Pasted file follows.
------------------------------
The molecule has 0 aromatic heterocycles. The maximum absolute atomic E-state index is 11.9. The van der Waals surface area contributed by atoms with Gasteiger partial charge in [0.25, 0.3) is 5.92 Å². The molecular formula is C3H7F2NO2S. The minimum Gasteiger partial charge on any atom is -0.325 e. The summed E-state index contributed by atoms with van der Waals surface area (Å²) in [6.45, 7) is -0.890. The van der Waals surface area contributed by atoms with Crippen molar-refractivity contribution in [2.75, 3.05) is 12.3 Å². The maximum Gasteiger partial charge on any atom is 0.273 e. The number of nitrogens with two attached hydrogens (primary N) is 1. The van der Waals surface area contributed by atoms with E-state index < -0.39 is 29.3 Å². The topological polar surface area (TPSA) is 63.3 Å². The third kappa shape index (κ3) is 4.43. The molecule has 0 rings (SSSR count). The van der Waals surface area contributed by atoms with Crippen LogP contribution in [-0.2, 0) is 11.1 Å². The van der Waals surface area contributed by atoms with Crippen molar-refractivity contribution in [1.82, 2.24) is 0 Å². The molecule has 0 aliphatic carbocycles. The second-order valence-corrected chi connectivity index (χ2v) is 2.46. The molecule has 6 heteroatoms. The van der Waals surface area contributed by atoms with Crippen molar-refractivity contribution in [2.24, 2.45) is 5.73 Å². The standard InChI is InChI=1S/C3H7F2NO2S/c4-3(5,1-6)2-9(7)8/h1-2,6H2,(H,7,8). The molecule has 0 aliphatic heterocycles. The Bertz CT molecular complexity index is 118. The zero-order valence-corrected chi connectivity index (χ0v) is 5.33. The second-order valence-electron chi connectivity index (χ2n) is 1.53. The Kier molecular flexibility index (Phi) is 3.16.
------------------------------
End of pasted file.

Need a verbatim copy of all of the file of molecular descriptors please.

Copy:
The molecule has 0 aromatic heterocycles. The maximum absolute atomic E-state index is 11.9. The van der Waals surface area contributed by atoms with Gasteiger partial charge in [0.25, 0.3) is 5.92 Å². The molecular formula is C3H7F2NO2S. The minimum Gasteiger partial charge on any atom is -0.325 e. The summed E-state index contributed by atoms with van der Waals surface area (Å²) in [6.45, 7) is -0.890. The van der Waals surface area contributed by atoms with Crippen molar-refractivity contribution in [2.75, 3.05) is 12.3 Å². The maximum Gasteiger partial charge on any atom is 0.273 e. The number of nitrogens with two attached hydrogens (primary N) is 1. The van der Waals surface area contributed by atoms with E-state index < -0.39 is 29.3 Å². The topological polar surface area (TPSA) is 63.3 Å². The third kappa shape index (κ3) is 4.43. The molecule has 0 rings (SSSR count). The van der Waals surface area contributed by atoms with Crippen LogP contribution in [-0.2, 0) is 11.1 Å². The van der Waals surface area contributed by atoms with Crippen molar-refractivity contribution in [1.82, 2.24) is 0 Å². The molecule has 0 aliphatic carbocycles. The second-order valence-corrected chi connectivity index (χ2v) is 2.46. The molecule has 6 heteroatoms. The van der Waals surface area contributed by atoms with Crippen molar-refractivity contribution in [2.24, 2.45) is 5.73 Å². The standard InChI is InChI=1S/C3H7F2NO2S/c4-3(5,1-6)2-9(7)8/h1-2,6H2,(H,7,8). The molecule has 0 aliphatic heterocycles. The Bertz CT molecular complexity index is 118. The zero-order valence-corrected chi connectivity index (χ0v) is 5.33. The second-order valence-electron chi connectivity index (χ2n) is 1.53. The Kier molecular flexibility index (Phi) is 3.16.